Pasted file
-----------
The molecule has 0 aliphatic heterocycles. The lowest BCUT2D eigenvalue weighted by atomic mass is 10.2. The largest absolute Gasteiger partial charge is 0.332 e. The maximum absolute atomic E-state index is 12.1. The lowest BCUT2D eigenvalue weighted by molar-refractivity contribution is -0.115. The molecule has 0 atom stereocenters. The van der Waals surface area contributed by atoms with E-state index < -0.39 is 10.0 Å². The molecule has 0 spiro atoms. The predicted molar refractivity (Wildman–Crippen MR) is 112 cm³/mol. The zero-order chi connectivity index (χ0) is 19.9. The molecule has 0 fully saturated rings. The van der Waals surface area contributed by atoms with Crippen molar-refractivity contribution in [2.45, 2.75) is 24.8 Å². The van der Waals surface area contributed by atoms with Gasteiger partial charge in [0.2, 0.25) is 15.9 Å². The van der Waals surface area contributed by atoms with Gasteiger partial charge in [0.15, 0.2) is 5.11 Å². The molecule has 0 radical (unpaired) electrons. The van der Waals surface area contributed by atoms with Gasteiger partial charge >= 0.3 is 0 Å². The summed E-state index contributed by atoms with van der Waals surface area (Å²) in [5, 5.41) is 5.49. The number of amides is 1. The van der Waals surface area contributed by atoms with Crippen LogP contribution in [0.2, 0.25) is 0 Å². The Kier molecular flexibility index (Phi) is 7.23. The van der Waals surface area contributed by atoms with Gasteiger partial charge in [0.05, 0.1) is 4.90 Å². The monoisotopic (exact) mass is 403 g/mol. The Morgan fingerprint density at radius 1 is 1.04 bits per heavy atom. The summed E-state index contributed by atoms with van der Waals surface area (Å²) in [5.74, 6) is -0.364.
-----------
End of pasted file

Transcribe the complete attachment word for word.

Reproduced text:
The molecule has 0 aliphatic heterocycles. The lowest BCUT2D eigenvalue weighted by atomic mass is 10.2. The largest absolute Gasteiger partial charge is 0.332 e. The maximum absolute atomic E-state index is 12.1. The lowest BCUT2D eigenvalue weighted by molar-refractivity contribution is -0.115. The molecule has 0 atom stereocenters. The van der Waals surface area contributed by atoms with E-state index < -0.39 is 10.0 Å². The molecule has 0 spiro atoms. The predicted molar refractivity (Wildman–Crippen MR) is 112 cm³/mol. The zero-order chi connectivity index (χ0) is 19.9. The molecule has 0 fully saturated rings. The van der Waals surface area contributed by atoms with Crippen molar-refractivity contribution in [2.45, 2.75) is 24.8 Å². The van der Waals surface area contributed by atoms with Gasteiger partial charge in [0.2, 0.25) is 15.9 Å². The van der Waals surface area contributed by atoms with Gasteiger partial charge in [0.15, 0.2) is 5.11 Å². The molecule has 0 radical (unpaired) electrons. The van der Waals surface area contributed by atoms with Gasteiger partial charge >= 0.3 is 0 Å². The summed E-state index contributed by atoms with van der Waals surface area (Å²) in [5, 5.41) is 5.49. The number of amides is 1. The van der Waals surface area contributed by atoms with Crippen LogP contribution in [0.2, 0.25) is 0 Å². The Kier molecular flexibility index (Phi) is 7.23. The van der Waals surface area contributed by atoms with Gasteiger partial charge in [0.05, 0.1) is 4.90 Å². The monoisotopic (exact) mass is 403 g/mol. The Morgan fingerprint density at radius 1 is 1.04 bits per heavy atom. The summed E-state index contributed by atoms with van der Waals surface area (Å²) in [5.74, 6) is -0.364.